Shin Splints – Cause and Management
The pain occurring along the inner side of the shin bone especially after physical activity is known as shin splints. It is also known as medial tibial stress syndrome. The condition is common among runners, dancers, and military recruits. The patients usually present with a history of a sudden increase in physical activity.
The shin bone is the long bone in front of your lower leg. The shinbone or the tibia has a lot of muscles and tendons attached especially on the inner side. The periosteum is the tough tissue covering the bone. Rigorous and repetitive physical activity may lead to inflammation of the periosteum and the tendons attached to the shin bone.
X-ray of a normal knee showing the area of inflammation in shin splints.
The activity most commonly associated is running. New runners and runners changing their duration, intensity, and frequency may experience shin splints. Some of the risk factors are people having flat feet. A foot having improper arch support on the inner side of the sole is known as flat feet.
Additionally, runners wearing improper shoe wear or wearing worn-out footwear are susceptible to developing shin splints. Dancers and athletes with high impact activity are commonly affected. The patient usually complains of symptoms after the initial few days of intense activity.
The commonest symptom of shin splints is pain in the front of the leg. The pain may be associated with mild swelling. The pain of shin splints is usually mild initially and goes away on stopping the exercise. But gradually the pain may become consistent and increase in intensity.
The pain may be sharp or dull in character and is usually present both during and after the activity. The inner side of the shin bone may be tender to touch. There may be a small bump consistent with swelling which is sore to touch.
The diagnosis of shin splints involves a detailed history and physical examination. A detailed history of training intensity and frequency of running is taken. Physical examination of the tender shin and feet is done.
Foot examination may include tests to look for weakened arches on the inner side of the sole. The physician may also order other investigations such as X-ray. A bone scan or MRI may be requested if the physician suspects stress fracture.
A doctor’s examination is necessary to diagnose shin splints. Some other conditions may also resemble shin splints. Physician consultation is, therefore, necessary to rule out other causes of leg pain.
- Stress fractures are hairline fractures occurring due to repetitive stress/overuse. The condition is diagnosed usually with the help of imaging studies such as bone scan and MRI.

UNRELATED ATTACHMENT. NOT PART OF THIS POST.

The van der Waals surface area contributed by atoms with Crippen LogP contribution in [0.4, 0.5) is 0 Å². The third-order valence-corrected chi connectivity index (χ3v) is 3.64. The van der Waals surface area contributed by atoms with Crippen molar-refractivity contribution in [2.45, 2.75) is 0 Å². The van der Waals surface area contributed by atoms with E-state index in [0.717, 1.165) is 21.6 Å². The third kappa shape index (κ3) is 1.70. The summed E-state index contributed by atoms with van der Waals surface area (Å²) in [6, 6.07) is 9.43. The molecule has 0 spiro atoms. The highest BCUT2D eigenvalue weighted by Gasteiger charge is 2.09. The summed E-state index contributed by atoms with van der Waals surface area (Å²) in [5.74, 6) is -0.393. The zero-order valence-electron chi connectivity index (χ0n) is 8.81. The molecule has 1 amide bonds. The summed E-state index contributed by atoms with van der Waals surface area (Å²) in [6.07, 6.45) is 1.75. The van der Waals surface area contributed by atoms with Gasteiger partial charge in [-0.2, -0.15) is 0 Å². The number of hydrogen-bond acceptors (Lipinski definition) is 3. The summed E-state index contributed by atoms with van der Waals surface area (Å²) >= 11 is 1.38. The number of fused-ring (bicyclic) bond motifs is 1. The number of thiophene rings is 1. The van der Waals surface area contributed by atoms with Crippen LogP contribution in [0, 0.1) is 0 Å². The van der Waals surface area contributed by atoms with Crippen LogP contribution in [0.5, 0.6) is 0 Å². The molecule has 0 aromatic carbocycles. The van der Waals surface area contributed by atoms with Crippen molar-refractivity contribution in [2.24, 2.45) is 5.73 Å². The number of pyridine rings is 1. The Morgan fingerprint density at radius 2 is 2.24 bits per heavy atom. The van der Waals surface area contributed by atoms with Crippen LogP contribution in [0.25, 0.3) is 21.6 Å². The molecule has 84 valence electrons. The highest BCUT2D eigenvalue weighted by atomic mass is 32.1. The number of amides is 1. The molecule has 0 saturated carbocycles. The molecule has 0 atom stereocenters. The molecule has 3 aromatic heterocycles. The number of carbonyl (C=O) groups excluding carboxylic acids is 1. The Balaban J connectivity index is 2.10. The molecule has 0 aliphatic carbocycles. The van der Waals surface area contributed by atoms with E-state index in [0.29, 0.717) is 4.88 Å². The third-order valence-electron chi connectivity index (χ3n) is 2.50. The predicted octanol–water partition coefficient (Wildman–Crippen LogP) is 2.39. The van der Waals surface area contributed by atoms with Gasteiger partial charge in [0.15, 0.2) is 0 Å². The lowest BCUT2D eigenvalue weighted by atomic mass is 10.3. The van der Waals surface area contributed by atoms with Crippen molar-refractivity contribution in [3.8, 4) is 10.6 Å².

- Partial tendon tears may result in tendonitis or inflammation of the tendons. The condition may resemble shin splints.
- Very rarely, a chronic compartment syndrome may develop in the pressure within the leg muscles increases to dangerous levels.
The management of shin splints is conservative which involves measures to reduce inflammation.
- Rest to the part is important as it helps the inflammation to go down.
- Icing helps to decrease the inflammation and reduces pain.
- NSAIDs such as Ibuprofen and Aleve reduce inflammation. They are used cautiously in patients prone to develop gastric ulcers and bleeding.
- Compression bandages reduce swelling and prevent additional swelling in the leg.
Shin splint is a common condition affecting athletes and non-athletes alike. However preventive measures greatly reduce the chances of developing shin splints.
- Proper shoewear is important to prevent shin splints. People having flatfeet benefit from using shoe inserts for proper balancing of the forces when they exercise. Orthotics aid in stabilizing the ankle and distribute forces evenly.
- Leg muscles strengthening and stretching exercises help in reducing the chances of shin splints. The strengthened calf muscles are less likely to develop inflammation of the periosteum upon repetitive use.
- Change of training and modifying the exercise regimen prevents shin splints. Small increments in running distance and cross-training have been associated with a lower occurrence of leg pain.
Recovery from leg pain is gradual but mostly complete. However, it is important to return to activity only after a period of rest (generally 2 weeks). Consulting a physician regarding your training and activity adjustment is beneficial.
Alternating running with lower impact sports such as cycling and swimming may help strengthen the muscles. Consider consulting a sports physician for proper evaluation and management of shin splints.